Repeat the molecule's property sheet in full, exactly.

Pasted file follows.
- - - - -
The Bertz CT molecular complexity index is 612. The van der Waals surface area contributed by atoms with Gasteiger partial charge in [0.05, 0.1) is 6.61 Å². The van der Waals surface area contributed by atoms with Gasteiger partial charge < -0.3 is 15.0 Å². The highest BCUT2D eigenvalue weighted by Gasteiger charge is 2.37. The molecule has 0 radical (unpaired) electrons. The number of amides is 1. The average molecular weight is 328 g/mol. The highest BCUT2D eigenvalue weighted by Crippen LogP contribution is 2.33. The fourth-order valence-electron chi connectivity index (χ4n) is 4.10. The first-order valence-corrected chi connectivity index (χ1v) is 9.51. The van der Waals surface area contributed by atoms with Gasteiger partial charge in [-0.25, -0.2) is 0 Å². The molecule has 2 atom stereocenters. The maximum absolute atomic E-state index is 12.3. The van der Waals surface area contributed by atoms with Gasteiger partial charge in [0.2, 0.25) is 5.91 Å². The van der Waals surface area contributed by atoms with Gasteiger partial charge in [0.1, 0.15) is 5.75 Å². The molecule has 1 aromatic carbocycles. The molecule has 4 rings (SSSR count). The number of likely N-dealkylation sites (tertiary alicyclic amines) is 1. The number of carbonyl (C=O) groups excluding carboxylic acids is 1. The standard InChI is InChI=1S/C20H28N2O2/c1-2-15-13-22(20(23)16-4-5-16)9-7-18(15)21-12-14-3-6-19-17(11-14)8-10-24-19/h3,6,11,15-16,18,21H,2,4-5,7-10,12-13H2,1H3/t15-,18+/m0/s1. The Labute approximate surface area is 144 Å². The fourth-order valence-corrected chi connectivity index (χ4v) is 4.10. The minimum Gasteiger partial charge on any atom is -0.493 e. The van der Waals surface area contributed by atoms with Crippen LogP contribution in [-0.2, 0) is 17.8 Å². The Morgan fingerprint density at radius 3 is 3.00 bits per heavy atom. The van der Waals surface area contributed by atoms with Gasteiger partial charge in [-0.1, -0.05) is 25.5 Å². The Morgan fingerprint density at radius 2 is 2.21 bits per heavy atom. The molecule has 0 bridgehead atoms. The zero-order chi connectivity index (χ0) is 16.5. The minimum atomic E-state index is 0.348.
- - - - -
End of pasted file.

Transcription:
The Bertz CT molecular complexity index is 612. The van der Waals surface area contributed by atoms with Gasteiger partial charge in [0.05, 0.1) is 6.61 Å². The van der Waals surface area contributed by atoms with Gasteiger partial charge < -0.3 is 15.0 Å². The highest BCUT2D eigenvalue weighted by Gasteiger charge is 2.37. The molecule has 0 radical (unpaired) electrons. The number of amides is 1. The average molecular weight is 328 g/mol. The highest BCUT2D eigenvalue weighted by Crippen LogP contribution is 2.33. The fourth-order valence-electron chi connectivity index (χ4n) is 4.10. The first-order valence-corrected chi connectivity index (χ1v) is 9.51. The van der Waals surface area contributed by atoms with Gasteiger partial charge in [-0.25, -0.2) is 0 Å². The molecule has 2 atom stereocenters. The maximum absolute atomic E-state index is 12.3. The van der Waals surface area contributed by atoms with Gasteiger partial charge in [0.2, 0.25) is 5.91 Å². The van der Waals surface area contributed by atoms with Gasteiger partial charge in [0.1, 0.15) is 5.75 Å². The molecule has 1 aromatic carbocycles. The molecule has 4 rings (SSSR count). The number of likely N-dealkylation sites (tertiary alicyclic amines) is 1. The number of carbonyl (C=O) groups excluding carboxylic acids is 1. The standard InChI is InChI=1S/C20H28N2O2/c1-2-15-13-22(20(23)16-4-5-16)9-7-18(15)21-12-14-3-6-19-17(11-14)8-10-24-19/h3,6,11,15-16,18,21H,2,4-5,7-10,12-13H2,1H3/t15-,18+/m0/s1. The Labute approximate surface area is 144 Å². The fourth-order valence-corrected chi connectivity index (χ4v) is 4.10. The minimum Gasteiger partial charge on any atom is -0.493 e. The van der Waals surface area contributed by atoms with Crippen LogP contribution in [-0.2, 0) is 17.8 Å². The Morgan fingerprint density at radius 3 is 3.00 bits per heavy atom. The van der Waals surface area contributed by atoms with Gasteiger partial charge in [-0.1, -0.05) is 25.5 Å². The Morgan fingerprint density at radius 2 is 2.21 bits per heavy atom. The molecule has 0 bridgehead atoms. The zero-order chi connectivity index (χ0) is 16.5. The minimum atomic E-state index is 0.348.